Civil Disobedience Is Fun
These days, comparisons are the justification for almost any act, illegal or not. If you want to justify the occupation of an Oregon wildlife preserve, you compare it to Henry David Thoreau's 1849 essay titled "On the Duty of Civil Disobedience." Or you compare it with Occupy Wall Street, and the Ferguson and Baltimore riots. Oh wow. Do we recall that Thoreau didn't think voting or petitioning for change would accomplish anything? And he was writing during a time when the country supported slavery? And he didn't write the Constitution? We don't own slaves anymore, so something did, in fact, accomplish that change. Anyway, a motley group of Utah supporters took a road trip to Oregon in support of Ammon Bundy, and posts about this and Thoreau have been all over social media. It was so fun, apparently, protecting someone else's private property rights. Even if they didn't ask for it.
OK, it goes without saying that Michael Clara ruffles feathers. To the Salt Lake City School District, he is also a massive legal headache. It's not that Clara has no good ideas, it's just that he never lets go, seldom listens to the other side and doesn't recognize efforts at collaboration. So when Clara was fired from the Utah Transit Authority, there was likely a collective sigh of relief. But not everything is karma. And in this case, the public trusts UTA less than it trusts journalists and politicians. Clara has worked for the agency for 20 years and was fired after warning about problems with some bus stops and shelters. The warnings came as UTA was trying to get Proposition 1 passed. Whether the two are related is unknown, but even though Clara is an at-will employee, you can be sure we'll be hearing more about this.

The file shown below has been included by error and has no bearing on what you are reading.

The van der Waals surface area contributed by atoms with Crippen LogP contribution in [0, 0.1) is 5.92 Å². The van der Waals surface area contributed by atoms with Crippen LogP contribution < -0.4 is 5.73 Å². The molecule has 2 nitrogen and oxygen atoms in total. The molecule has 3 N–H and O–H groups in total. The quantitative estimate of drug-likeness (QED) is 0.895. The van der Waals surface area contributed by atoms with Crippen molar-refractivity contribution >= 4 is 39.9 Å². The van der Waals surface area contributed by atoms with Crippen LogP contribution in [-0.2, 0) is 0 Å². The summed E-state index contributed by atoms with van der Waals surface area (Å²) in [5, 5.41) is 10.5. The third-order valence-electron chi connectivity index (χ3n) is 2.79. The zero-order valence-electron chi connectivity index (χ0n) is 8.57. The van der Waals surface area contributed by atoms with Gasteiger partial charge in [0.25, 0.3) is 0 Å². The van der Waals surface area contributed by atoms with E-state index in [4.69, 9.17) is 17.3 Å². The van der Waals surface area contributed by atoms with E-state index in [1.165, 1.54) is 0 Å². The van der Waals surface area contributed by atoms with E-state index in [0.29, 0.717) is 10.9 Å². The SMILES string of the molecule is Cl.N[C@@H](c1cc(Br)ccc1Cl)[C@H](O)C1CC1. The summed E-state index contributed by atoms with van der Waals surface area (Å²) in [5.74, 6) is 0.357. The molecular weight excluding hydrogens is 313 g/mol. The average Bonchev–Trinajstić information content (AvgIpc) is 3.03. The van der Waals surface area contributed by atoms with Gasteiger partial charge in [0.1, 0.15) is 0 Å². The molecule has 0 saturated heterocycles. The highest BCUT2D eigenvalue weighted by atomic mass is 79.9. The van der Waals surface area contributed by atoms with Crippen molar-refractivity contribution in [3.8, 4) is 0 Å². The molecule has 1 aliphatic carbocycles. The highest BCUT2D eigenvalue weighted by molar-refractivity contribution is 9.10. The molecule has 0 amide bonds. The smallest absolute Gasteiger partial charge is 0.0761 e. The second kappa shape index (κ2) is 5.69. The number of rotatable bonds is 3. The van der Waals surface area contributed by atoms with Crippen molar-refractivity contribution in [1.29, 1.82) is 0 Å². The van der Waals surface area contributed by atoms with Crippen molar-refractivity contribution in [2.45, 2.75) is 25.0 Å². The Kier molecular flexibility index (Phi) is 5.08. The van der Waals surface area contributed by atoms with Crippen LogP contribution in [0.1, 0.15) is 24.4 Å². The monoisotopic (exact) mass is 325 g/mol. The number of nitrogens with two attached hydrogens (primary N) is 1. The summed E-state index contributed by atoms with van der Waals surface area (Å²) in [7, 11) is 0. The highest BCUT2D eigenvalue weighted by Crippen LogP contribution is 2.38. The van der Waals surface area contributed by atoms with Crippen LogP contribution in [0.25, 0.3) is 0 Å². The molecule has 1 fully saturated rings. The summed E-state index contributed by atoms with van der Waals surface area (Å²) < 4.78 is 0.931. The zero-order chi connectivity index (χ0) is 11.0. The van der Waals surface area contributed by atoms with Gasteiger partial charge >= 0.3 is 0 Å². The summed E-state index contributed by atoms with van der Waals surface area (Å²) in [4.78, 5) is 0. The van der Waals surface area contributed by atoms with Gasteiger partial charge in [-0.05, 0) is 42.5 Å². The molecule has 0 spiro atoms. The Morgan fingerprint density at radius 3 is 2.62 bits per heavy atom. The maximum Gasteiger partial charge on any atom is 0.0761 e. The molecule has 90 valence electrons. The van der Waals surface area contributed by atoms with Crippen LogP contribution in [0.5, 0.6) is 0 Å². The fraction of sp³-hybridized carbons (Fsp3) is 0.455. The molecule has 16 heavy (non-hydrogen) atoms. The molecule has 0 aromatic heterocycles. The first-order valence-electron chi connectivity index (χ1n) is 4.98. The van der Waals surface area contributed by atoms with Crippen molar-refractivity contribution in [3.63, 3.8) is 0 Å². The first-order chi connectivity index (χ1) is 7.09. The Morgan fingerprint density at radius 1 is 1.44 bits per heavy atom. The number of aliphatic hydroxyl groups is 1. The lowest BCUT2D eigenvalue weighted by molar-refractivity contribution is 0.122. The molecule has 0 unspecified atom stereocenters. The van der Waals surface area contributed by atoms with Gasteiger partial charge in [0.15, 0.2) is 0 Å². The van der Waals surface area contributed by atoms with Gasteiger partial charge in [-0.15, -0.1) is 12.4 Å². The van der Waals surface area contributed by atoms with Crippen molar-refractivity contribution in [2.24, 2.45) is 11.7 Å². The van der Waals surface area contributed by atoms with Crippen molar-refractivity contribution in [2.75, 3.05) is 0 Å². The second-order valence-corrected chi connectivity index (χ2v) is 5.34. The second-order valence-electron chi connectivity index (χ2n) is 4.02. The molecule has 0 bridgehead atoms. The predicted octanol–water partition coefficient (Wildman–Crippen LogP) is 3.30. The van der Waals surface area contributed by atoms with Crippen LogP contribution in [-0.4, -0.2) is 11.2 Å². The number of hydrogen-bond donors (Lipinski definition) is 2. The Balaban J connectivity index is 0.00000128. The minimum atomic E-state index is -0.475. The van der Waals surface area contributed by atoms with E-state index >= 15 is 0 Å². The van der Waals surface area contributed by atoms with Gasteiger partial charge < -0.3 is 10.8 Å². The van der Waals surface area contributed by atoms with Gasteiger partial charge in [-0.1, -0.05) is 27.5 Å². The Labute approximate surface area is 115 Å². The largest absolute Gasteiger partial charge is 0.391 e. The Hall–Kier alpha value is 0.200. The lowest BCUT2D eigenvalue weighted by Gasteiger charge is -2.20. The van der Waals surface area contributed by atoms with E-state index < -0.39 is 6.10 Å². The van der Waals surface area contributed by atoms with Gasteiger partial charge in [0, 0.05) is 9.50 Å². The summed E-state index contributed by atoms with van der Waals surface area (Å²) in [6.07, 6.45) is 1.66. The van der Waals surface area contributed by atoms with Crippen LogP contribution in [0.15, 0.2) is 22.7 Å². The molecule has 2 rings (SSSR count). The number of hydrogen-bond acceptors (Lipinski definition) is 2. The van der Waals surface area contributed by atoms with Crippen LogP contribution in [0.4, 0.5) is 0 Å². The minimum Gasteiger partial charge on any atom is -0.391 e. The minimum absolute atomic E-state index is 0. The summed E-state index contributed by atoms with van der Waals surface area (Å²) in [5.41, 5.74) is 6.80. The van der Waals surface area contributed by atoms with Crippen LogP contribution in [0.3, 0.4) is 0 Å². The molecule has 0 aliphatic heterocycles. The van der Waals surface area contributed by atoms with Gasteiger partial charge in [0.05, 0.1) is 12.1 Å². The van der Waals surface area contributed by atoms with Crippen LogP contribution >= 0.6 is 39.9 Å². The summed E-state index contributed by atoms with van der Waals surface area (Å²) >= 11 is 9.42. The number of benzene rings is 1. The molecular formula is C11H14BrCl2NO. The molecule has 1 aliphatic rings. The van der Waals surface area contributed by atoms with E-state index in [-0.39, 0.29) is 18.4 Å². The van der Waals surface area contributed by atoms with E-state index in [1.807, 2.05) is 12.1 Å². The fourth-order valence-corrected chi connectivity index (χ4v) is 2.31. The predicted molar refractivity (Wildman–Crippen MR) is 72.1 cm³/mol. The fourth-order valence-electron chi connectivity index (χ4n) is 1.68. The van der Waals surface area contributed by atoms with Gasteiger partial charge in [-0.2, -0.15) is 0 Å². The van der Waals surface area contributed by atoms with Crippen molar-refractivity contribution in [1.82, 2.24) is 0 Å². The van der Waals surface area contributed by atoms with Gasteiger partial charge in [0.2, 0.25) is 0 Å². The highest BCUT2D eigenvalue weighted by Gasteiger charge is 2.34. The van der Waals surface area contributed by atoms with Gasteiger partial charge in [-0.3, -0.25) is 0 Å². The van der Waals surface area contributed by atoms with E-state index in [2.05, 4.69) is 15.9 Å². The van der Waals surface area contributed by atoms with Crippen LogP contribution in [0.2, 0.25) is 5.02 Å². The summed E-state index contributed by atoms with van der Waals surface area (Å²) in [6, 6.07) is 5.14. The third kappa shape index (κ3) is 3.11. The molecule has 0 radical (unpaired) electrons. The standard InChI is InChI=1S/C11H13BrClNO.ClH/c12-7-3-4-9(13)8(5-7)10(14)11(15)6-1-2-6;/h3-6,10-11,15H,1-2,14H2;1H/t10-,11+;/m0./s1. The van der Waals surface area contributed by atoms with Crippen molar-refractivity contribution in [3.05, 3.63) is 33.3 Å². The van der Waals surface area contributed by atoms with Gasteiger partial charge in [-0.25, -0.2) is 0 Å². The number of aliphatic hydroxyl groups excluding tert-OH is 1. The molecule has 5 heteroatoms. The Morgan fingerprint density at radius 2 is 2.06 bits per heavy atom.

Both daily Salt Lake City newspapers had a negative take on the new method for getting on a ballot. Whether it was "hits a snag" or "causing more strife," both papers noted that perpetually pissed-off GOP Party Chair James Evans wants the lieutenant governor to quit verifying signatures until the party makes some pronouncement. Well, that didn't go well, and the lieutenant governor's office will just do what it's planned—without Evans' approval. Meanwhile, candidates are out getting signatures, and many say it's been good to interact with the grass roots. Of course, it turns out to be expensive, too. According to the Deseret News, some have paid $8,000 to professional signature gatherers. Ostensibly, they'll be returning with comments to the candidates.